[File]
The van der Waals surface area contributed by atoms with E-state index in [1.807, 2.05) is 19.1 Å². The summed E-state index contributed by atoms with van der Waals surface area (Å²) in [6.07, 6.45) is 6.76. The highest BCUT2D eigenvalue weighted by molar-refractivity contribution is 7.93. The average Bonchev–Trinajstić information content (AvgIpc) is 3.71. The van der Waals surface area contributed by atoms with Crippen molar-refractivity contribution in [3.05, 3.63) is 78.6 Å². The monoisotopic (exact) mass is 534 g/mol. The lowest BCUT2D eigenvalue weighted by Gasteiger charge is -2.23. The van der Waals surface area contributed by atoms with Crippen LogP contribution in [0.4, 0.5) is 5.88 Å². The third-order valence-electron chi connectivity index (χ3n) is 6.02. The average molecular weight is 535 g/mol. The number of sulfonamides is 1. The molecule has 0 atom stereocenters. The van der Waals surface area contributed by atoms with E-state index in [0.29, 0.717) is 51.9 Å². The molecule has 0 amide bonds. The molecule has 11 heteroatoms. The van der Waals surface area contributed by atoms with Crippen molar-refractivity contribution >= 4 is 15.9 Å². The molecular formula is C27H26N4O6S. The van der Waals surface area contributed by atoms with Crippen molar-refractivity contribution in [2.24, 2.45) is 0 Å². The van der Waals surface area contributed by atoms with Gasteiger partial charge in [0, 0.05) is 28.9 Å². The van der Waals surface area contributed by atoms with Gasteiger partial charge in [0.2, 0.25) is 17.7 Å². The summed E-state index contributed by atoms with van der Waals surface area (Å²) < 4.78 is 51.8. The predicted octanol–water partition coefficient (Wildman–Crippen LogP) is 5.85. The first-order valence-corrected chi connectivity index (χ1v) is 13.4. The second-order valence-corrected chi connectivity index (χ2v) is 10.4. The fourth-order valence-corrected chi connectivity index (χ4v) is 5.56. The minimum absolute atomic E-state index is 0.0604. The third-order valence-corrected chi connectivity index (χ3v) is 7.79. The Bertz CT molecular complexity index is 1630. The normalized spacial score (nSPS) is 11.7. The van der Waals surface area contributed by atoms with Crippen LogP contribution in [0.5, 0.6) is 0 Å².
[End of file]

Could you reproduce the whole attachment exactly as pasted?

The van der Waals surface area contributed by atoms with E-state index in [1.807, 2.05) is 19.1 Å². The summed E-state index contributed by atoms with van der Waals surface area (Å²) in [6.07, 6.45) is 6.76. The highest BCUT2D eigenvalue weighted by molar-refractivity contribution is 7.93. The average Bonchev–Trinajstić information content (AvgIpc) is 3.71. The van der Waals surface area contributed by atoms with Crippen molar-refractivity contribution in [3.05, 3.63) is 78.6 Å². The monoisotopic (exact) mass is 534 g/mol. The lowest BCUT2D eigenvalue weighted by Gasteiger charge is -2.23. The van der Waals surface area contributed by atoms with Crippen LogP contribution in [0.4, 0.5) is 5.88 Å². The third-order valence-electron chi connectivity index (χ3n) is 6.02. The average molecular weight is 535 g/mol. The number of sulfonamides is 1. The molecule has 0 atom stereocenters. The van der Waals surface area contributed by atoms with E-state index in [0.29, 0.717) is 51.9 Å². The molecule has 0 amide bonds. The molecule has 11 heteroatoms. The van der Waals surface area contributed by atoms with Crippen molar-refractivity contribution >= 4 is 15.9 Å². The molecular formula is C27H26N4O6S. The van der Waals surface area contributed by atoms with Crippen molar-refractivity contribution in [2.24, 2.45) is 0 Å². The van der Waals surface area contributed by atoms with Gasteiger partial charge in [0, 0.05) is 28.9 Å². The van der Waals surface area contributed by atoms with Gasteiger partial charge in [0.2, 0.25) is 17.7 Å². The summed E-state index contributed by atoms with van der Waals surface area (Å²) < 4.78 is 51.8. The predicted octanol–water partition coefficient (Wildman–Crippen LogP) is 5.85. The first-order valence-corrected chi connectivity index (χ1v) is 13.4. The second-order valence-corrected chi connectivity index (χ2v) is 10.4. The fourth-order valence-corrected chi connectivity index (χ4v) is 5.56. The minimum absolute atomic E-state index is 0.0604. The third-order valence-corrected chi connectivity index (χ3v) is 7.79. The Bertz CT molecular complexity index is 1630. The normalized spacial score (nSPS) is 11.7. The van der Waals surface area contributed by atoms with Crippen LogP contribution in [0.5, 0.6) is 0 Å².